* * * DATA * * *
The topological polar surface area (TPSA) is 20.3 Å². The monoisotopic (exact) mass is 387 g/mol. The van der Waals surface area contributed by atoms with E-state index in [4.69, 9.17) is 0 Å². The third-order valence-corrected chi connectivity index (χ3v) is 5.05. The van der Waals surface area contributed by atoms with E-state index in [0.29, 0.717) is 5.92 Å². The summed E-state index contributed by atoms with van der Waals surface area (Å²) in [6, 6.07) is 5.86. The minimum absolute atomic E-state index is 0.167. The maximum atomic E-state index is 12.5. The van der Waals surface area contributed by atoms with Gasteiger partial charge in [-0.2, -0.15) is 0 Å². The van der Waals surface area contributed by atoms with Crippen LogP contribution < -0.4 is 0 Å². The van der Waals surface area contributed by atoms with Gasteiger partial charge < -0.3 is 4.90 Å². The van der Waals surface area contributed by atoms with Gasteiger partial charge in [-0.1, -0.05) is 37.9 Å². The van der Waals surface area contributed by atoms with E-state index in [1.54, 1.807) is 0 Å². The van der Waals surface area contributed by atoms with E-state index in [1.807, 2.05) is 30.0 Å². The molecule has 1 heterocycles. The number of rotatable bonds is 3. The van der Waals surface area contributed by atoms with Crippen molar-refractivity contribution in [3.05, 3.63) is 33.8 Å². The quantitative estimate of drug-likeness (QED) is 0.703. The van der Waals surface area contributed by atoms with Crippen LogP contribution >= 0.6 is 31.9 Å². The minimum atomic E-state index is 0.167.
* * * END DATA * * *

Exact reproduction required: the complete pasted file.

The topological polar surface area (TPSA) is 20.3 Å². The monoisotopic (exact) mass is 387 g/mol. The van der Waals surface area contributed by atoms with E-state index in [4.69, 9.17) is 0 Å². The third-order valence-corrected chi connectivity index (χ3v) is 5.05. The van der Waals surface area contributed by atoms with E-state index in [0.29, 0.717) is 5.92 Å². The summed E-state index contributed by atoms with van der Waals surface area (Å²) in [6, 6.07) is 5.86. The minimum absolute atomic E-state index is 0.167. The maximum atomic E-state index is 12.5. The van der Waals surface area contributed by atoms with Gasteiger partial charge in [-0.2, -0.15) is 0 Å². The van der Waals surface area contributed by atoms with Crippen LogP contribution < -0.4 is 0 Å². The van der Waals surface area contributed by atoms with Gasteiger partial charge < -0.3 is 4.90 Å². The van der Waals surface area contributed by atoms with Gasteiger partial charge in [-0.1, -0.05) is 37.9 Å². The van der Waals surface area contributed by atoms with E-state index in [1.54, 1.807) is 0 Å². The van der Waals surface area contributed by atoms with E-state index in [1.807, 2.05) is 30.0 Å². The molecule has 1 heterocycles. The number of rotatable bonds is 3. The van der Waals surface area contributed by atoms with Crippen molar-refractivity contribution in [3.05, 3.63) is 33.8 Å². The quantitative estimate of drug-likeness (QED) is 0.703. The van der Waals surface area contributed by atoms with Crippen LogP contribution >= 0.6 is 31.9 Å². The minimum atomic E-state index is 0.167.